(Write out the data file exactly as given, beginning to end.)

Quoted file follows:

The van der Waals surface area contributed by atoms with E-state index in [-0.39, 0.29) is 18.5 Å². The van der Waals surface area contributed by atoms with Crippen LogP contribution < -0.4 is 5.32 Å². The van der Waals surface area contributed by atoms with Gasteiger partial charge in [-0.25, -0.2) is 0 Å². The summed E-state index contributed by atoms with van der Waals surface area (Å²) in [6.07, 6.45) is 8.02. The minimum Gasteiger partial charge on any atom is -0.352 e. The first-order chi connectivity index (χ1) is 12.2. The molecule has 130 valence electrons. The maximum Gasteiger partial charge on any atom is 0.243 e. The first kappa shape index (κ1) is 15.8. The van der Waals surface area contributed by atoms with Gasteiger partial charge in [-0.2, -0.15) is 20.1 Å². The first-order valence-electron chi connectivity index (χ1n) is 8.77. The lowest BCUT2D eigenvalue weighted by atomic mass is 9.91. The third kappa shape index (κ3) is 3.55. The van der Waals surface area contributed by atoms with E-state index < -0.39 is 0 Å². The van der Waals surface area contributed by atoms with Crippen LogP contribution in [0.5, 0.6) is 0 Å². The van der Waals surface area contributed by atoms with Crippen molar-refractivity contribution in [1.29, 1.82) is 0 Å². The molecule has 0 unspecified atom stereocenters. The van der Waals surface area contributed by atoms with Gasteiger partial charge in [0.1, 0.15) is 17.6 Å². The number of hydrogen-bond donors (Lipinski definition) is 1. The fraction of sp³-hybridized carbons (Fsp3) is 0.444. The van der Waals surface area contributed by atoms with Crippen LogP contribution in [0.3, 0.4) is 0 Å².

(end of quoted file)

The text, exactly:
The van der Waals surface area contributed by atoms with E-state index in [-0.39, 0.29) is 18.5 Å². The van der Waals surface area contributed by atoms with Crippen LogP contribution < -0.4 is 5.32 Å². The van der Waals surface area contributed by atoms with Gasteiger partial charge in [-0.25, -0.2) is 0 Å². The summed E-state index contributed by atoms with van der Waals surface area (Å²) in [6.07, 6.45) is 8.02. The minimum Gasteiger partial charge on any atom is -0.352 e. The first-order chi connectivity index (χ1) is 12.2. The molecule has 130 valence electrons. The maximum Gasteiger partial charge on any atom is 0.243 e. The first kappa shape index (κ1) is 15.8. The van der Waals surface area contributed by atoms with Gasteiger partial charge in [-0.2, -0.15) is 20.1 Å². The first-order valence-electron chi connectivity index (χ1n) is 8.77. The lowest BCUT2D eigenvalue weighted by atomic mass is 9.91. The third kappa shape index (κ3) is 3.55. The van der Waals surface area contributed by atoms with E-state index < -0.39 is 0 Å². The van der Waals surface area contributed by atoms with Crippen LogP contribution in [0.5, 0.6) is 0 Å². The van der Waals surface area contributed by atoms with Crippen molar-refractivity contribution in [1.29, 1.82) is 0 Å². The molecule has 0 unspecified atom stereocenters. The van der Waals surface area contributed by atoms with Gasteiger partial charge in [0.1, 0.15) is 17.6 Å². The number of hydrogen-bond donors (Lipinski definition) is 1. The fraction of sp³-hybridized carbons (Fsp3) is 0.444. The van der Waals surface area contributed by atoms with Crippen LogP contribution in [0.3, 0.4) is 0 Å².